Live action role-playing games take Chinese market by storm, attracting young players, scriptwriters and entrepreneurs

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A live action role-playing game allows the audience to immerse themselves in an imaginary world. [Photo/CNS]

Imagine someone committed a heinous murder, and the murderer is among you! Who can you trust? Especially since everybody is keeping secrets... After seven hours, 21-year-old Li Xiang is still playing a private detective's role, trying to uncover this mystery. Despite his fatigue, nothing is more exciting than a murder mystery game session for this Agatha Christie fan. "I feel like I'm embarking on an extraordinary adventure. It gives me an escape from my busy university life. The feeling is similar to watching a horror movie, but the experience is more vivid."

Live action role-playing games (LARP), adapted from the Murder & Mystery Party popular in Western countries, is regarded as a form of interactive literature or theater because of the participation of the audience. Since its introduction in China in 2012, this immersive game has been gaining popularity in the country, especially among the younger generation.

The game's popularity further soared following the launch of the reality TV show Who's the Murderer in 2016 in China. With its first episode being watched by 300,000 viewers, the show raised the recognition of LARP among the general public.

In the same vein, puzzle-solving applications such as Wo Shi Mi were developed and have grown steadily in popularity. At the height of the COVID-19 epidemic, it became one of the most popular App Store applications. With the easing of health restrictions in China, LARP studios experienced dramatic growth in their business. By September 2020, they had grown to 20,000 across the country, with more than 50 million players in total.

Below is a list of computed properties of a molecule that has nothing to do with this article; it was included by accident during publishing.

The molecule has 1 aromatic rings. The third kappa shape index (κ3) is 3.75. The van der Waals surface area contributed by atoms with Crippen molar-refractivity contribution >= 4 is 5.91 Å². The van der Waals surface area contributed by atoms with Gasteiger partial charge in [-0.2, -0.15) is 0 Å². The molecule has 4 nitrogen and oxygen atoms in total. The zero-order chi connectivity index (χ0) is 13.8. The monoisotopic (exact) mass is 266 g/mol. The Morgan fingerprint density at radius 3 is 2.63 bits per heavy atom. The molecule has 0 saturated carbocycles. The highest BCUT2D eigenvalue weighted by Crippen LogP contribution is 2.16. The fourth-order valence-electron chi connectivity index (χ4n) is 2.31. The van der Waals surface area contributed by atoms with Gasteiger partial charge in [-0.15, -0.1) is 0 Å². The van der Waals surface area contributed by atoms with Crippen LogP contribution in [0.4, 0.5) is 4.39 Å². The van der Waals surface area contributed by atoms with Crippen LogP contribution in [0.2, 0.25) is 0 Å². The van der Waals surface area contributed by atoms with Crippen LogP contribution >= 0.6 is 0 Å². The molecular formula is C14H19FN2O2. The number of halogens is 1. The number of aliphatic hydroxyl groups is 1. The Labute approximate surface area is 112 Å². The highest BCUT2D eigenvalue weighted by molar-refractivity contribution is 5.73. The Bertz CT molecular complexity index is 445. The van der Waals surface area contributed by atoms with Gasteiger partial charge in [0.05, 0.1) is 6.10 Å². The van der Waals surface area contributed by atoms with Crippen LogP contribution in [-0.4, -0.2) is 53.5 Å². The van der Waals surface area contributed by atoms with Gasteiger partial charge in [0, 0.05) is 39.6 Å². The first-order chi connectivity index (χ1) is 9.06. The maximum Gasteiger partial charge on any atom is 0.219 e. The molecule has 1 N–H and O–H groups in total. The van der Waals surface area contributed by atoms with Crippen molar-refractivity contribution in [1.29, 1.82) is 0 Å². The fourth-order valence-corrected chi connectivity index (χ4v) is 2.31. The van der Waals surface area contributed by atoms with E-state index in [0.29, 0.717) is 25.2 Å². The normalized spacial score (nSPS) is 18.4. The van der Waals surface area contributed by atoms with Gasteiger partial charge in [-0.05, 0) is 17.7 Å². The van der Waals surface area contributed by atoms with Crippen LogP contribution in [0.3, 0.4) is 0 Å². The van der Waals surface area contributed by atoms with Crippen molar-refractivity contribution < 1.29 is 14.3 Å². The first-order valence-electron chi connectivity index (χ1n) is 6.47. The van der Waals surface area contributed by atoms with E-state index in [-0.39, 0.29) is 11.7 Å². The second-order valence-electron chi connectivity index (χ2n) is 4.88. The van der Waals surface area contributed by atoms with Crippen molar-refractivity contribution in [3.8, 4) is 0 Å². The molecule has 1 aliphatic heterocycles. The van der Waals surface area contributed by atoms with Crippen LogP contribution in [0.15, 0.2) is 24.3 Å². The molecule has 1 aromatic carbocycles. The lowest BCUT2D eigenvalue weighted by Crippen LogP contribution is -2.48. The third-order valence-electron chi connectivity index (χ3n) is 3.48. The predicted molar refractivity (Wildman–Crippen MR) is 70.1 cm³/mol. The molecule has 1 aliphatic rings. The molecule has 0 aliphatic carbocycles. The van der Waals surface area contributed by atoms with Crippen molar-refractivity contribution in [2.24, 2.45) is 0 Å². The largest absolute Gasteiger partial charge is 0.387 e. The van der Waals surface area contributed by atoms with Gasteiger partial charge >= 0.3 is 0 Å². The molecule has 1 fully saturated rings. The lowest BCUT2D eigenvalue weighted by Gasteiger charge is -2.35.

An avenue for socialization

According to surveys, the average age of participants in LARP is around 20. In addition to being able to play characters like Sherlock Holmes, players also have the opportunity to discover his story in just a few hours, helping them escape the monotony of everyday life, as is the case with Li.

For a growing number of gamers, role-playing is as much a form of entertainment as a means of socialization. Thanks to the close interaction they have during the four to seven hours of a session, the players (usually five to eight per team) eventually bond with each other. Afterward, the post-game outing keeps this momentum going. Therefore, live action role-playing is an entertaining and fast way to make new friends and even bond as a team, as Yuan Zheng, a human resources manager, testifies.

In his view, organizing a live action role-playing game is the best way of integrating new employees into a workplace. "During the accusation stage, everyone has to speak up and make their case while listening to each other's analysis. In this way, people's personalities and methods of communication gradually reveal themselves as the game unfolds. One session is all that is needed to find common ground for the whole team."

Fan Zhou, dean of the Research Institute of Cultural Development of the Communication University of China, summarizes how this success was achieved. According to him, compared to traditional board games such as Loup-Garou or Carcassonne, live action role-playing games stand out for their immersive experience, supported by the scenario, the decor, the props, and the costumes and make-up. "This fulfills young people's desire to have new experiences and socialize."